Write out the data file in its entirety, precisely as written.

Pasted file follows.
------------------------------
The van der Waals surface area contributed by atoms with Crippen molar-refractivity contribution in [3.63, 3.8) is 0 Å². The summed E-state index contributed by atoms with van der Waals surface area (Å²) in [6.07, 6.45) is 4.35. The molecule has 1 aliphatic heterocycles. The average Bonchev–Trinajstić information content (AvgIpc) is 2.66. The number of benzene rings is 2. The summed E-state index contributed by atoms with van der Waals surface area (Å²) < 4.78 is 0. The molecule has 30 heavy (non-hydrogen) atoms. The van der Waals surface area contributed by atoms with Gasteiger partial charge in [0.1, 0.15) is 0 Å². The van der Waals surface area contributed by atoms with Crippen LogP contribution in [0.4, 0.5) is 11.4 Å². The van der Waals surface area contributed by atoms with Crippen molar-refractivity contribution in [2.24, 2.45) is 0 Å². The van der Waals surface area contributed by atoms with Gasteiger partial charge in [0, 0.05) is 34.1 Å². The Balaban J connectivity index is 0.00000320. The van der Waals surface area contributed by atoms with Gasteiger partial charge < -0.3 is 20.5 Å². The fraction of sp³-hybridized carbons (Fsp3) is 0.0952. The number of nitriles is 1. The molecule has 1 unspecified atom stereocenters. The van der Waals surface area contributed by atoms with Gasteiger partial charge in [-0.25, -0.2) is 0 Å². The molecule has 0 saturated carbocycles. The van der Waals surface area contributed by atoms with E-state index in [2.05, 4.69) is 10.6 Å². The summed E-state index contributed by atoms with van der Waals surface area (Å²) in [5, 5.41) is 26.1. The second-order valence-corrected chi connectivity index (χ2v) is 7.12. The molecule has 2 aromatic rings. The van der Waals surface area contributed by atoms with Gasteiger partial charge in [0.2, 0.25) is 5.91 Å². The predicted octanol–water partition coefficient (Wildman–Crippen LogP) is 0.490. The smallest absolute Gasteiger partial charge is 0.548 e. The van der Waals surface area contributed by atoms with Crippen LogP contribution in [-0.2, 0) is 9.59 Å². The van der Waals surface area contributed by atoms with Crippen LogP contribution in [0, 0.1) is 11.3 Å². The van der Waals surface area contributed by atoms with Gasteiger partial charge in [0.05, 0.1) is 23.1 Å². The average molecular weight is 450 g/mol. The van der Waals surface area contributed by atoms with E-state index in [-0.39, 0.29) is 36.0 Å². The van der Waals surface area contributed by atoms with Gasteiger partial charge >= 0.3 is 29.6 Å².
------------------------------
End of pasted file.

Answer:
The van der Waals surface area contributed by atoms with Crippen molar-refractivity contribution in [3.63, 3.8) is 0 Å². The summed E-state index contributed by atoms with van der Waals surface area (Å²) in [6.07, 6.45) is 4.35. The molecule has 1 aliphatic heterocycles. The average Bonchev–Trinajstić information content (AvgIpc) is 2.66. The number of benzene rings is 2. The summed E-state index contributed by atoms with van der Waals surface area (Å²) < 4.78 is 0. The molecule has 30 heavy (non-hydrogen) atoms. The van der Waals surface area contributed by atoms with Gasteiger partial charge in [0.1, 0.15) is 0 Å². The van der Waals surface area contributed by atoms with Crippen LogP contribution in [0.4, 0.5) is 11.4 Å². The van der Waals surface area contributed by atoms with Crippen molar-refractivity contribution in [2.24, 2.45) is 0 Å². The van der Waals surface area contributed by atoms with Gasteiger partial charge in [0, 0.05) is 34.1 Å². The Balaban J connectivity index is 0.00000320. The van der Waals surface area contributed by atoms with Gasteiger partial charge < -0.3 is 20.5 Å². The fraction of sp³-hybridized carbons (Fsp3) is 0.0952. The number of nitriles is 1. The molecule has 1 unspecified atom stereocenters. The van der Waals surface area contributed by atoms with Gasteiger partial charge in [-0.25, -0.2) is 0 Å². The molecule has 0 saturated carbocycles. The van der Waals surface area contributed by atoms with E-state index in [2.05, 4.69) is 10.6 Å². The summed E-state index contributed by atoms with van der Waals surface area (Å²) in [5, 5.41) is 26.1. The second-order valence-corrected chi connectivity index (χ2v) is 7.12. The molecule has 2 aromatic rings. The van der Waals surface area contributed by atoms with Gasteiger partial charge in [0.2, 0.25) is 5.91 Å². The predicted octanol–water partition coefficient (Wildman–Crippen LogP) is 0.490. The smallest absolute Gasteiger partial charge is 0.548 e. The van der Waals surface area contributed by atoms with Crippen LogP contribution in [-0.2, 0) is 9.59 Å². The van der Waals surface area contributed by atoms with Crippen LogP contribution in [0, 0.1) is 11.3 Å². The van der Waals surface area contributed by atoms with Gasteiger partial charge in [0.05, 0.1) is 23.1 Å². The average molecular weight is 450 g/mol. The van der Waals surface area contributed by atoms with E-state index in [-0.39, 0.29) is 36.0 Å². The van der Waals surface area contributed by atoms with Gasteiger partial charge >= 0.3 is 29.6 Å².